5. A recognition that, inasmuch as living a successful life as a Satanist requires intelligence, self-awareness, discipline, autonomy, etc., it is just a fact of life that not everyone is cut out to be one, at least not by default.  Differences in how they see the implications of this are what I see as a key distinguisher of Satanic denominations: there are optimists who think people can be educated and political moves made to create a more ‘Satanic’ society, there are pessimists who think society will always be ‘a herd’ and hence seek only to carve out a life for themselves that is as separate from stifling social mores as possible, and there are nihilists who actively strive toward the destruction of society.  In all cases though, some degree of alienation from society is a typical ingredient of Satanism, as a big part of the point of adopting the label is that you are basically saying to society “your idea of good sucks so much that I’d rather side with the Devil.”

  6. Rejection of “feel good” metaphysical claims – e.g. a benevolent personal God, “the universe is fundamentally made of love,” etc. – on the basis that such notions are not in accord with the harsh realities of life.  Satanists may run the whole range from atheistic materialists at one extreme to “dark” pagan polytheists at the other, but the implication then of that spectrum as a whole is “maybe there is nothing beyond the physical, or maybe there is a dark spiritual something that should not be assumed be in a caring relationship with humanity, but there is definitely NOT some lovey-dovey, anthropocentrically-conceived, inherently-good-thing that ensures justice in the universe and magically ‘makes it all okay in the end.’”

OK, so with all that said, the question that typically arises is “but why call that Satanism instead of just calling it humanism?” 

The short answer is “because the mythology of Satan vividly illustrates all of these themes.”

The longer answer is:

  1. Satan rebelled against God, and thereby models the criticism and rejection of irrational, tyrannical authorities who harbor attitudes such as “the way I’m running things is the best way and you are not allowed to question that” (as per the Devil’s rebellion in Christianity) or “this thing I made is awesome simply because I made it and you are not allowed to think otherwise” (as per Iblees’ rebellion in Islam).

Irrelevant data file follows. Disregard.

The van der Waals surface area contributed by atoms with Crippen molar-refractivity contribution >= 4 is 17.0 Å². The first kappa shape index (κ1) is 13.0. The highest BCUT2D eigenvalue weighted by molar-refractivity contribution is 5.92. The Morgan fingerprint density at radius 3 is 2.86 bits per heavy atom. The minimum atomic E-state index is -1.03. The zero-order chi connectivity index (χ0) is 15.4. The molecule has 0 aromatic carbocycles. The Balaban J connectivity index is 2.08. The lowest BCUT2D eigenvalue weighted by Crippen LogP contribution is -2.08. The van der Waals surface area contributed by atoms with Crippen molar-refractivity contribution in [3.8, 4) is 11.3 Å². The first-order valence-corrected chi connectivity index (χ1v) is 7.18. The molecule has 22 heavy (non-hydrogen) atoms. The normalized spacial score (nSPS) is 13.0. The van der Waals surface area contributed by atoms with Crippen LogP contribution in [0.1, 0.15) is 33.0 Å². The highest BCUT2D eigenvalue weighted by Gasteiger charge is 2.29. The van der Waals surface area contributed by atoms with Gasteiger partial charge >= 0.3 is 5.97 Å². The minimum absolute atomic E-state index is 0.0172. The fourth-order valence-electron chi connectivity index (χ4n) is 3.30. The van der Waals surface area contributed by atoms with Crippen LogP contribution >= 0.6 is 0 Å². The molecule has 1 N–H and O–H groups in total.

2. Satan encouraged Adam & Eve to eat the fruit of knowledge, and though that led to punishment by God, one cannot help observing that it seems like a bit of a waste of potential for human beings to have been expected to just remain innocent children in a garden forever.

  3. Satan is associated with temptation, whether that means fulfillment of primary earthly needs (“turn these stones into bread”), attainment of social power and influence (“all the kingdoms of the world if you bow down to me”) or self-aggrandizement via special talents (“throw yourself off this roof and angels will catch you – everyone will be very impressed!”).  One could argue that these things can be good at least in moderation, vs. absolute ascetic rejection of these things means a life of dissatisfaction, disempowerment and “hiding one’s own light” – that’s all fine if you’re a totally God-oriented person such as Christ, but is it realistic for anyone else?

  4. In Paradise Lost, some of Satan’s most famous quotes include “The mind is its own place, can in itself make a heaven of hell, a hell of heaven” and “Better to reign in hell than serve in heaven.”  i.e. defeat is not a cause for despair, but rather an opportunity to make one’s own way and thereby rise to even greater eminence. There are also lines elsewhere in the poem indicating that this character knows he is “the bad guy” (e.g. “Evil, be thou my good”), yet many readers of the poem nowadays nonetheless find something compelling about his steadfast dedication to his chosen cause, even if it is “evil.”